FOR IMMEDIATE RELEASE: April 10, 2018

 

Marquette, Mich. – Each year, nearly 20 million new sexually transmitted infections occur in the United States, costing the healthcare system nearly $16 billion in direct medical costs alone, according to the U.S. Centers for Disease Control and Prevention. As part Sexually Transmitted Diseases (STDs) Awareness Month, the Michigan Department of Health and Human Services (MDHHS) is raising awareness about prevention strategies and the benefits of screening and early diagnosis.

In Michigan in 2017, reported cases of STDs increased compared to 2016. Chlamydia reports rose 9 percent, gonorrhea increased 22 percent and primary and secondary syphilis cases were up 28 percent. These increases mirror national trends.

However, there are effective ways to prevent, diagnose and treat STDs. For all individuals who are sexually active, screening and prompt treatment are critical to protect a person’s health and prevent transmission to others. MDHHS works with local health departments, healthcare providers, pharmacists and community-based organizations to test, treat and increase awareness about STDs as well as provide non-traditional opportunities to access service.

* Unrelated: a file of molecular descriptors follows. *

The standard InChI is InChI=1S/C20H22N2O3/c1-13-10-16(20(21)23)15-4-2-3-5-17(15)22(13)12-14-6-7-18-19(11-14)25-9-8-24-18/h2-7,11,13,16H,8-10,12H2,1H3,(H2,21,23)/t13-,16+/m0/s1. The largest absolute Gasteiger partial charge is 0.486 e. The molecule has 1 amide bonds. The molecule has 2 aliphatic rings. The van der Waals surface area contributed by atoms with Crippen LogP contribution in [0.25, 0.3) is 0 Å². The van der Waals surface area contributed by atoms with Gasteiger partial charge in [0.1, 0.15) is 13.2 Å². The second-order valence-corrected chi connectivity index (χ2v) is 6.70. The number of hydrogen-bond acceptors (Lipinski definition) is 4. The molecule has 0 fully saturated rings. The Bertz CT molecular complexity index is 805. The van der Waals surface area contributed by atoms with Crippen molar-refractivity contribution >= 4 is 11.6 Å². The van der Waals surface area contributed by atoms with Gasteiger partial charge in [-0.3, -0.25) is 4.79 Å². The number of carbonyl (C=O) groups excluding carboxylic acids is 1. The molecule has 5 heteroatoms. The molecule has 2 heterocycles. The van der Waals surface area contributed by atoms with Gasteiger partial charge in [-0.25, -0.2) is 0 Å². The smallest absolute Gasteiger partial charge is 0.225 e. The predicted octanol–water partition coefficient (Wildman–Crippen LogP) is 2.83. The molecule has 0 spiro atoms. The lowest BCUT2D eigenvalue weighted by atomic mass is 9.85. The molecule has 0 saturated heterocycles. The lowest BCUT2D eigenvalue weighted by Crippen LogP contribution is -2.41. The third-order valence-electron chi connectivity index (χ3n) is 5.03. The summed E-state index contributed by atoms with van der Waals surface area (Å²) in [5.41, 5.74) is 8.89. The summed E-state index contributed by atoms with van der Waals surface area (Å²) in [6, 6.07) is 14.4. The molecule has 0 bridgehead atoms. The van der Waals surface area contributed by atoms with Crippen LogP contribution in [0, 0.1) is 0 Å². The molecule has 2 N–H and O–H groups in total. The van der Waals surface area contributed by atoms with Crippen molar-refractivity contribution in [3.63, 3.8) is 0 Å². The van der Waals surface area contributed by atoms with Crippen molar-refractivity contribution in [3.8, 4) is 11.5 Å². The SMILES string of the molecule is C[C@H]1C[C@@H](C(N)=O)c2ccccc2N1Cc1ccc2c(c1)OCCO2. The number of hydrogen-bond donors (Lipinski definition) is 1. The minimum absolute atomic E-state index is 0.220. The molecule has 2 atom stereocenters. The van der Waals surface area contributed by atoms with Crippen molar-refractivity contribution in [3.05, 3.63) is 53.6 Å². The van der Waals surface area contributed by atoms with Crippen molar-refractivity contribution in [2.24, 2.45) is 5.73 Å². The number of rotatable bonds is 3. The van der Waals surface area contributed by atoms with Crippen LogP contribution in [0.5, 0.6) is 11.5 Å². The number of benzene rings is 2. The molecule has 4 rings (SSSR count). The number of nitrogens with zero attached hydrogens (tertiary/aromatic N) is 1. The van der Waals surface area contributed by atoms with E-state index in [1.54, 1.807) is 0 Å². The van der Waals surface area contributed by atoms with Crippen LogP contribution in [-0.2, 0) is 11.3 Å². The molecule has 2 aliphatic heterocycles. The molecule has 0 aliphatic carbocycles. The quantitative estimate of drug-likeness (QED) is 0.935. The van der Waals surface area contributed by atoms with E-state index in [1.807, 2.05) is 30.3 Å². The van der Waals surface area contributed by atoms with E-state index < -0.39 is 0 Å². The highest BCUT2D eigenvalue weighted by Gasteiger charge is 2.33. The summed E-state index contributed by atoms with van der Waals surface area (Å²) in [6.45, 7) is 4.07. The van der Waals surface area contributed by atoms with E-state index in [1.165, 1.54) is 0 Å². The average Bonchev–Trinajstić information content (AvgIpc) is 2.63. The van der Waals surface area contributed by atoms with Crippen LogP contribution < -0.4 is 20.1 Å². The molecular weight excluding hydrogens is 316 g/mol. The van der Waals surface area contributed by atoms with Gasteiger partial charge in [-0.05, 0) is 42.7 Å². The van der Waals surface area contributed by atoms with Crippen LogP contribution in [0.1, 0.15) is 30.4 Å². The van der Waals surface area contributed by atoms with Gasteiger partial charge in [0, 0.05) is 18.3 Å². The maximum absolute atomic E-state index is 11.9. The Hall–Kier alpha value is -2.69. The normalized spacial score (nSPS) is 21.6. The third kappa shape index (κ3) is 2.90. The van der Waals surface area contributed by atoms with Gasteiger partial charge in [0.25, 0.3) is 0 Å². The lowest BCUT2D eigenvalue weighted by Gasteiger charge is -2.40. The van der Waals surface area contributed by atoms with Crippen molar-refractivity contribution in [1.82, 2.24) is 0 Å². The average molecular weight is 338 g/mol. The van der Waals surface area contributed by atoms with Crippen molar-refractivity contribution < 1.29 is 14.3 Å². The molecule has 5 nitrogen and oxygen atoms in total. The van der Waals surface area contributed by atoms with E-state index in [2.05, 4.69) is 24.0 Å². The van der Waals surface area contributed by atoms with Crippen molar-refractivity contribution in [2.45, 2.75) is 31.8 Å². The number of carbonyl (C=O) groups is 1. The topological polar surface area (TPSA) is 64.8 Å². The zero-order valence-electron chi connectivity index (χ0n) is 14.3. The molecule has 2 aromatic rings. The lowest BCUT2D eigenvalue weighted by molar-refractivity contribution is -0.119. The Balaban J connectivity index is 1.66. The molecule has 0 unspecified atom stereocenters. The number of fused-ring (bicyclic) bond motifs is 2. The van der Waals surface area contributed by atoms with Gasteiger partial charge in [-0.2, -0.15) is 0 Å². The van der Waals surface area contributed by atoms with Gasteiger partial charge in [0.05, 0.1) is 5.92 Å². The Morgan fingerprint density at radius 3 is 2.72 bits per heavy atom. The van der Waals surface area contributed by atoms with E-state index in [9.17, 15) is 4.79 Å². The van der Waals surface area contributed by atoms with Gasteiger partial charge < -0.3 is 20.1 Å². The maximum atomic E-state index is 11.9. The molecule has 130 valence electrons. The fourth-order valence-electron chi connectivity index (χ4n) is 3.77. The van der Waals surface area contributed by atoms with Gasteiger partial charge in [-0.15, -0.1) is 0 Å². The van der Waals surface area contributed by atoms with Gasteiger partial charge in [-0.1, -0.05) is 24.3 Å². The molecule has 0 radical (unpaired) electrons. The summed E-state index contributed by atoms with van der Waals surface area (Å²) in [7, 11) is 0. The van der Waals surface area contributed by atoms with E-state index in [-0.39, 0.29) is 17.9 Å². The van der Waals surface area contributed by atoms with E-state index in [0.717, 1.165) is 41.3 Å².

“Screening and early diagnoses are essential in preventing transmission and the long-term health consequences of STDs,” said Dr. Eden Wells, MDHHS chief medical executive. “We can all make a positive impact in preventing STDs through education and open conversations.”

In Michigan, sexual partners of some patients with gonorrhea or chlamydia can be treated via Expedited Partner Therapy (EPT) to avoid reinfection. EPT allows physicians to prescribe antibiotics for partners of infected patients without examining them. Prompt treatment of patients and partners can reduce negative health outcomes, especially among women, such as infertility and perinatal STD transmission.

Understanding risk, abstaining from sex, reducing the number of partners and consistently and correctly using condoms are all effective prevention strategies. Safe, effective vaccines are also available to prevent hepatitis B and some types of the human papillomavirus that cause genital warts and can cause cancer.

More information and resources about STD Awareness Month are available on the CDC website at Cdc.gov/std/sum/. Data and technical assistance for Michigan’s STD program is available at Michigan.gov/hivstd.


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